Prebiotics & Probiotics – What Are They & How They Help

I’m sure that you’ve all heard about pre and probiotics at some point in your life. And I’m also sure that you’re all wondering “what does this all mean for my gut?” and, “What is the difference between the two?” Well, in this month’s post I’ll be telling you all about them. Then I’ll follow it up in next month’s article by looking at why they are necessary, where to find them and lastly, how to incorporate them in your diet, or not, for improved health and wellbeing.

What are they?

Let’s start with good old PROBIOTICS, which have been in the spotlight for many years. They are the naturally occurring bacteria living in your intestinal system, or ‘microbiome’.

YES! Your intestines have their own delicate ecosystem, which can easily become unbalanced. Making it important to keep it healthy and, balanced.

Over the past few years, we have started to become more aware of PREBIOTICS. But many of you are still unsure as to what they are and why you need them. Prebiotics were introduced to the world around 1995 by Prof Glenn. R. Gibson and Marcel. B. Roberfroid. They discovered that there are certain undigestible foods (insoluble fibre) and importantly, that they support the growth and function of the natural bacteria in your intestinal system. Since then, they have also found that fermented foods have a similar action.

Why are they important?

Probiotics are very important for maintaining your intestinal system to keep it healthy and working properly.

  • They help you to digest food and promote good bowel function. This helps to prevent constipation.
  • They are the guardians against bad bacteria disrupting your bowel function. This helps to prevent diarrhoea, bloating, flatulence and/or abdominal pain/discomfort.
  • They support many biochemical actions that are part of your digestive function. This allows you to produce other components necessary for your body to function; such as Vitamin K and serotonin.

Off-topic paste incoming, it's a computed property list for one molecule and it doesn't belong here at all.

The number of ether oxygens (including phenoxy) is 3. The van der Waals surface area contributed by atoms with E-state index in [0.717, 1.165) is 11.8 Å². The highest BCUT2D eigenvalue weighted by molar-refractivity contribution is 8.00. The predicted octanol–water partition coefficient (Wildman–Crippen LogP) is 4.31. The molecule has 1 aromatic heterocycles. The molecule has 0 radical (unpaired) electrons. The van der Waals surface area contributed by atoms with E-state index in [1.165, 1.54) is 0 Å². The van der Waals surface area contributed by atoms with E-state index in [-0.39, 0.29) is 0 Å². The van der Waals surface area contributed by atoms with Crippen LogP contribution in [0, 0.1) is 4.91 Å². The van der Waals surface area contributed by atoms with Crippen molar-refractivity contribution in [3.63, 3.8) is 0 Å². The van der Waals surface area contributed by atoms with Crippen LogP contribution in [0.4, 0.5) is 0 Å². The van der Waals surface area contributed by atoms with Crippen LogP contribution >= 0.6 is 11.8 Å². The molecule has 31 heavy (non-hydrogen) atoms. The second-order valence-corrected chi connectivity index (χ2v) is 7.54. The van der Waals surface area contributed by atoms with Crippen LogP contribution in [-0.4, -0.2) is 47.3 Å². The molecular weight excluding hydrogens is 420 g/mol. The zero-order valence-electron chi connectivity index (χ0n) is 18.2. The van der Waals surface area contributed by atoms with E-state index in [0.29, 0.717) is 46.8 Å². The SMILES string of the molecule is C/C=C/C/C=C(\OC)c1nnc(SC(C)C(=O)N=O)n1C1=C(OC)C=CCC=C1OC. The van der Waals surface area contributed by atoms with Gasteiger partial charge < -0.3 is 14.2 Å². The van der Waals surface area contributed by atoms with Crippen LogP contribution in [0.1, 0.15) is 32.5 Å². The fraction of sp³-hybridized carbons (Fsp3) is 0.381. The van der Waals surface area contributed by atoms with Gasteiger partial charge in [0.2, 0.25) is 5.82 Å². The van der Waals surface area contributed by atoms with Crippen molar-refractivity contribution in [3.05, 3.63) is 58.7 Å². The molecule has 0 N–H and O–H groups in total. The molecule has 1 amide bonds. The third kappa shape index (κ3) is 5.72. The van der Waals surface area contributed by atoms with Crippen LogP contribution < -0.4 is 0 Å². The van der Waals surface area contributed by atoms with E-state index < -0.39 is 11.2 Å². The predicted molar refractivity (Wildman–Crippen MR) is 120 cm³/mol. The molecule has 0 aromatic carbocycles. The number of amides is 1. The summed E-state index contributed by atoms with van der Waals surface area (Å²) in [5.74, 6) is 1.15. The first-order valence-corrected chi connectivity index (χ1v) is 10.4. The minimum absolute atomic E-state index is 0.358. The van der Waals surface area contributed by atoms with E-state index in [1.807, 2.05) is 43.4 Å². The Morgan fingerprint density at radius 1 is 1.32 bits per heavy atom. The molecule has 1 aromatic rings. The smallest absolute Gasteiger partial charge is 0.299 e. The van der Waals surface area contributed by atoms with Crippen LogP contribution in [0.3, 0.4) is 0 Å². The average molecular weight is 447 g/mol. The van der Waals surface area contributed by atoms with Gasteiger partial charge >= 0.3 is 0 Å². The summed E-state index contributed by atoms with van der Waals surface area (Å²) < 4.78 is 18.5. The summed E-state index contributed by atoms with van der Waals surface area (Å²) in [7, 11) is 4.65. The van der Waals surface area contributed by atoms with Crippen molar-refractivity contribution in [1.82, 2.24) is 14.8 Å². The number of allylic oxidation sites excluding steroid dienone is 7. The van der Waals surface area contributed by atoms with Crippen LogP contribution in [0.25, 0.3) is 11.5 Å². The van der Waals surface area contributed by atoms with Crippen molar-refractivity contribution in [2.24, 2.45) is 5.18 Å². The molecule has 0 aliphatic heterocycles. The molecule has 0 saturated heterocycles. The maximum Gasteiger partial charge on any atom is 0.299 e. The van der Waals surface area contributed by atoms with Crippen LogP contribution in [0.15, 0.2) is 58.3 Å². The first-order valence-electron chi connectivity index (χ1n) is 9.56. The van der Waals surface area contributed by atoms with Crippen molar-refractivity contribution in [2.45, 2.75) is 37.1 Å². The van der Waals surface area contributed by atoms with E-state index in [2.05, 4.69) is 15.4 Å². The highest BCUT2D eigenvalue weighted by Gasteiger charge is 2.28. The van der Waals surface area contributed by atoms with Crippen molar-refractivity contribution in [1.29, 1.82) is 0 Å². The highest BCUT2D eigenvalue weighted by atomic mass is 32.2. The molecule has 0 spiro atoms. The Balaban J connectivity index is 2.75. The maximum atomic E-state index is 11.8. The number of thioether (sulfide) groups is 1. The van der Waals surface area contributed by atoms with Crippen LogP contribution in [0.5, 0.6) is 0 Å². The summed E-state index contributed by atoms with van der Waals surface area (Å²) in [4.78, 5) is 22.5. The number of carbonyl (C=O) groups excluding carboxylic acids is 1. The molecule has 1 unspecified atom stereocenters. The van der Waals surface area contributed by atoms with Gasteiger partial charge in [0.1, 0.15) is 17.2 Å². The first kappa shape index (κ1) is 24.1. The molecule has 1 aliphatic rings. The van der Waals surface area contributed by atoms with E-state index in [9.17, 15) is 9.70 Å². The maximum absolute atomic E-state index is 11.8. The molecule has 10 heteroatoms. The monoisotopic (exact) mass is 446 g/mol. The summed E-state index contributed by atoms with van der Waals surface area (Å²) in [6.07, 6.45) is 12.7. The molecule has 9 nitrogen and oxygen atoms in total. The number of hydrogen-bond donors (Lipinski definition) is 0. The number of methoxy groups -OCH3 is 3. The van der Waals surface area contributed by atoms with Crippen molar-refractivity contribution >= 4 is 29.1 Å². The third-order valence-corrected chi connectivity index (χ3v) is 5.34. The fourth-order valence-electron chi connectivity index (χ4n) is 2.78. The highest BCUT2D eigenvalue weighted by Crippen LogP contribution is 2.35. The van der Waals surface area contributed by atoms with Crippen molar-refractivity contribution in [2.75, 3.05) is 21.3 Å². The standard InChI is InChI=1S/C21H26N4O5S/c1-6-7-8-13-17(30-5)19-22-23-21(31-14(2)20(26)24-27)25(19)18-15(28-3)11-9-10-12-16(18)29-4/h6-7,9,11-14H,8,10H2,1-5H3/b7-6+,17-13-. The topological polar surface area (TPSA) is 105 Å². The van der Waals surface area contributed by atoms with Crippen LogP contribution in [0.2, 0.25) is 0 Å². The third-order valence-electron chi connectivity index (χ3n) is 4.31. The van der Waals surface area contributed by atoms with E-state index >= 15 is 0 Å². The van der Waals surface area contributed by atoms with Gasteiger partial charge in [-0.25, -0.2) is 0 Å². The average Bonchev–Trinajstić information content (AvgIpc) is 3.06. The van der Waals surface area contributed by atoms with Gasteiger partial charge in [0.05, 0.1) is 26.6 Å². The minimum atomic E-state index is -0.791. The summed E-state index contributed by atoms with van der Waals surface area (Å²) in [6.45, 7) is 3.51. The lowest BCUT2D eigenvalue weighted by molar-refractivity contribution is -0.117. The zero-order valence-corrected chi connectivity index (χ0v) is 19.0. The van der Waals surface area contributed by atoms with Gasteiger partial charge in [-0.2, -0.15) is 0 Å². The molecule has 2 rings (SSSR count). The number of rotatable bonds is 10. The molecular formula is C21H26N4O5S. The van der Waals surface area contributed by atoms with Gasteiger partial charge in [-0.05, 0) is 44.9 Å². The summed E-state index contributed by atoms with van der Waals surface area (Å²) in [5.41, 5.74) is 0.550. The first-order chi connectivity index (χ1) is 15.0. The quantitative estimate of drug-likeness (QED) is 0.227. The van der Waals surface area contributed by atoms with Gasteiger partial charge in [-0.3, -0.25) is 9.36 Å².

• Support your immune system.

Prebiotics help you to maintain the balance of ‘good and bad’ bacteria. Particularly, stimulating the growth of certain strains, such as Bifidobacteria and Lactobacilli.

  • They help to promote good bowel function, allowing you to be regular. This adds bulk to feaces and stimulates contraction of the intestines.
  • Support your immune function – reducing autoimmune, allergy and intestinal disorders.
  • Help produce short chain fatty acids (SCFA’s), which are another source of energy for you and intestinal cells.

How are they similar?

As you can see, Pre and Probiotics have very similar functions within your intestinal system. They are similar by:

  • Helping you to maintain good digestion and bowel function.
  • Support your immune system, by maintaining the balance of ‘good and bad’ bacteria in your intestines. They also assist in preventing inflammation from occurring.
  • They support the absorption of nutrients during digestion, as well as the production of certain other nutrients.
  • You can source both from fermented foods.

How are they different?

Furthermore, the differences are that, prebiotics support your probiotics, keeping them healthy, active and alive.

  • You find them in fruits and vegetables.
  • Prebiotics are harder for enzymes to break down.
  • They are fermented by the probiotics in your intestines.
  • Prebiotics produce SCFA’s, (a major player in maintenance of gut and immune homeostasis.).

Probiotics are the live bacteria, which are found in your intestinal system.

  • You can get them from fermented foods (yoghurt, cheese, sourdough bread, sauerkraut, kimchi etc).
  • You need to support their growth with prebiotics, to maintain a healthy microbiome (brightly coloured, high fibre foods).

So now you know what pre and probiotics are, their similarities and how they differ. Make sure you keep an eye out for next month's article when we'll discuss why they are so necessary for our health and wellbeing.

The importance of prebiotics and probiotics and when to use them in your individual situation is something we go over in the Gut Fix Program.

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